In 2020, there were an estimated 52.9 million adults aged 18 or older in the United States with a mental illness. This number represented 21.0% of all U.S. adults and revealed an opportunity for individuals to improve their mental health and well-being. With the irreversibly accelerating need for mental health care, comes a decrease in the stigma associated with getting care. As a result, more people now are seeking the help and treatment they need.
Connection Between Mental and Physical Health
We know obtaining care is likely to improve mental health and there is growing recognition it will also improve physical health, but can we prove that the impact of behavioral health care on physical health is strong enough to reduce total medical costs? The answer is “yes.”
This first-of-its-kind analysis by Evernorth of approximately 200,000 customers found that among people newly diagnosed with a behavioral health condition, such as anxiety, depression, or substance use disorder, receiving behavioral outpatient care is associated with a reduction in costs up to $2,565 per person over 15 months and up to $3,321 per person over 27 months following a diagnosis.
The full report — Impact of Behavioral Health Treatment on Total Cost of Care — can be found here.
Providing Access to Behavioral Care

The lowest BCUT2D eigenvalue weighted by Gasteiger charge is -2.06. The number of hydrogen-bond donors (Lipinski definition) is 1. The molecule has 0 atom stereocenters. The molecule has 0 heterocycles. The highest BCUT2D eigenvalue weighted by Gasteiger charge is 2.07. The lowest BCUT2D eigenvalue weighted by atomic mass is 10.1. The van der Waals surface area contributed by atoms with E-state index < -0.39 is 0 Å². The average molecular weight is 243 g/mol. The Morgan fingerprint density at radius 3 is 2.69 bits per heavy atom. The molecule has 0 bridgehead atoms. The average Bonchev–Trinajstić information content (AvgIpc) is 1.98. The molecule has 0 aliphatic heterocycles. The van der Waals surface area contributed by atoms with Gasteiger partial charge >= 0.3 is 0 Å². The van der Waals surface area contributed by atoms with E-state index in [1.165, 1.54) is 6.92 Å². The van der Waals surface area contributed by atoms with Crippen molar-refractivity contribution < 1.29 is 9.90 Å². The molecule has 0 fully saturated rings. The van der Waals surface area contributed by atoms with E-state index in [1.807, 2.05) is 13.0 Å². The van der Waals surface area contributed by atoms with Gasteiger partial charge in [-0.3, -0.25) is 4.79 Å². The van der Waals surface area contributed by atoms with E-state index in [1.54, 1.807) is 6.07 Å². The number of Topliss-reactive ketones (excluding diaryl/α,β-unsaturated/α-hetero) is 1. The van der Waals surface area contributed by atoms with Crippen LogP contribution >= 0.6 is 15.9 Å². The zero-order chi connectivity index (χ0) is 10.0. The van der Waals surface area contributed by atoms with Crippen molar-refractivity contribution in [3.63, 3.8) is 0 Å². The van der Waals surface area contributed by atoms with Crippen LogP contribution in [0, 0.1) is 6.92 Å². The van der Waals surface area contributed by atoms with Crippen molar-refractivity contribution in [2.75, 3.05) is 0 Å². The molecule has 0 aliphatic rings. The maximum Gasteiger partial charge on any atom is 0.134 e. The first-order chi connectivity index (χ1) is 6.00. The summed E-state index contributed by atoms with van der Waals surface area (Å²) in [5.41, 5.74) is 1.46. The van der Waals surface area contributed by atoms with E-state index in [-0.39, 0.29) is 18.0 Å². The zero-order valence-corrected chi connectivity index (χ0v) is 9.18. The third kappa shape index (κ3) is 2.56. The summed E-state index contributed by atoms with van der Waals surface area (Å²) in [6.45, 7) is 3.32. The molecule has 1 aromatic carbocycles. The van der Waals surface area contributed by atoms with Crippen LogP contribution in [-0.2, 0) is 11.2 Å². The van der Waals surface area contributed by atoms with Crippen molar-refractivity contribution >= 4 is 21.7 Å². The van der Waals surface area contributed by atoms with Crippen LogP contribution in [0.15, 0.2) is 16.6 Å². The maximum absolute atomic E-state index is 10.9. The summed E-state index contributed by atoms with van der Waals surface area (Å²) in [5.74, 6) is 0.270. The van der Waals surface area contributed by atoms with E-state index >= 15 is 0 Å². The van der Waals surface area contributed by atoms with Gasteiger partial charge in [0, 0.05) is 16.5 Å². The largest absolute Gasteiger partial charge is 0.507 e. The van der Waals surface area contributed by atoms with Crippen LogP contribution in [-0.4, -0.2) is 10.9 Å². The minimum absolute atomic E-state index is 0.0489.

The report findings are groundbreaking, and demonstrate there is much work to be done to help people throughout a lifelong mental health journey. Unfortunately, most people do not get the mental health treatment they need until they’re experiencing a crisis. Providing access to behavioral outpatient care is a vital resource that allows individuals to explore symptoms that could lead to mental health distress, enact new thought patterns, and learn adaptive coping skills over time.
We are acting on these findings, in partnership with plan sponsors, by engaging the members they serve and guiding them to the behavioral health care that best meets their needs – whether that is in-person, virtual, or digital. There is a tremendous opportunity to connect more individuals to mental health support earlier and more often which, in turn, will lead to better overall health and well-being and lower total medical spend.
Originally published on 11/16/21. Updated on 2/9/23.